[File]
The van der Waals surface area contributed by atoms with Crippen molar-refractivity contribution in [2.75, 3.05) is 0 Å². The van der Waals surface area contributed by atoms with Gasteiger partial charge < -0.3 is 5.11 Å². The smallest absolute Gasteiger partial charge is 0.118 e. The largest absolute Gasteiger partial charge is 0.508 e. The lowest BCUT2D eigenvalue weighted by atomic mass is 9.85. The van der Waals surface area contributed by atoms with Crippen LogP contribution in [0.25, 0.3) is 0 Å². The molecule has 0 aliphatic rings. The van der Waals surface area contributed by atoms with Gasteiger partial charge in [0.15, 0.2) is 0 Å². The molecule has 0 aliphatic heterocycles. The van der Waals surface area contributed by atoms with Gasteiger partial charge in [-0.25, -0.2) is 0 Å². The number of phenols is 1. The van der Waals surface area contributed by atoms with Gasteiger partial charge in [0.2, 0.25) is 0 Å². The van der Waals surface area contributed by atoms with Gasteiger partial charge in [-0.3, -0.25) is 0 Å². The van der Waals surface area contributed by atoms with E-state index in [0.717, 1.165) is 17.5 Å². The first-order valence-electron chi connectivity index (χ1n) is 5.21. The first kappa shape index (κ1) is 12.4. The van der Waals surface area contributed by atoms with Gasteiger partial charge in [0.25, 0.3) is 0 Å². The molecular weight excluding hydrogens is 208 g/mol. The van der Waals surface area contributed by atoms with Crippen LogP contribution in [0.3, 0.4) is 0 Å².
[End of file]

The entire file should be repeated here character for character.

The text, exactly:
The van der Waals surface area contributed by atoms with Crippen molar-refractivity contribution in [2.75, 3.05) is 0 Å². The van der Waals surface area contributed by atoms with Gasteiger partial charge < -0.3 is 5.11 Å². The smallest absolute Gasteiger partial charge is 0.118 e. The largest absolute Gasteiger partial charge is 0.508 e. The lowest BCUT2D eigenvalue weighted by atomic mass is 9.85. The van der Waals surface area contributed by atoms with Crippen LogP contribution in [0.25, 0.3) is 0 Å². The molecule has 0 aliphatic rings. The van der Waals surface area contributed by atoms with Gasteiger partial charge in [0.15, 0.2) is 0 Å². The molecule has 0 aliphatic heterocycles. The van der Waals surface area contributed by atoms with Gasteiger partial charge in [-0.25, -0.2) is 0 Å². The number of phenols is 1. The van der Waals surface area contributed by atoms with Gasteiger partial charge in [0.2, 0.25) is 0 Å². The van der Waals surface area contributed by atoms with Gasteiger partial charge in [-0.3, -0.25) is 0 Å². The van der Waals surface area contributed by atoms with E-state index in [0.717, 1.165) is 17.5 Å². The first-order valence-electron chi connectivity index (χ1n) is 5.21. The first kappa shape index (κ1) is 12.4. The van der Waals surface area contributed by atoms with Gasteiger partial charge in [0.25, 0.3) is 0 Å². The molecular weight excluding hydrogens is 208 g/mol. The van der Waals surface area contributed by atoms with Crippen LogP contribution in [0.3, 0.4) is 0 Å².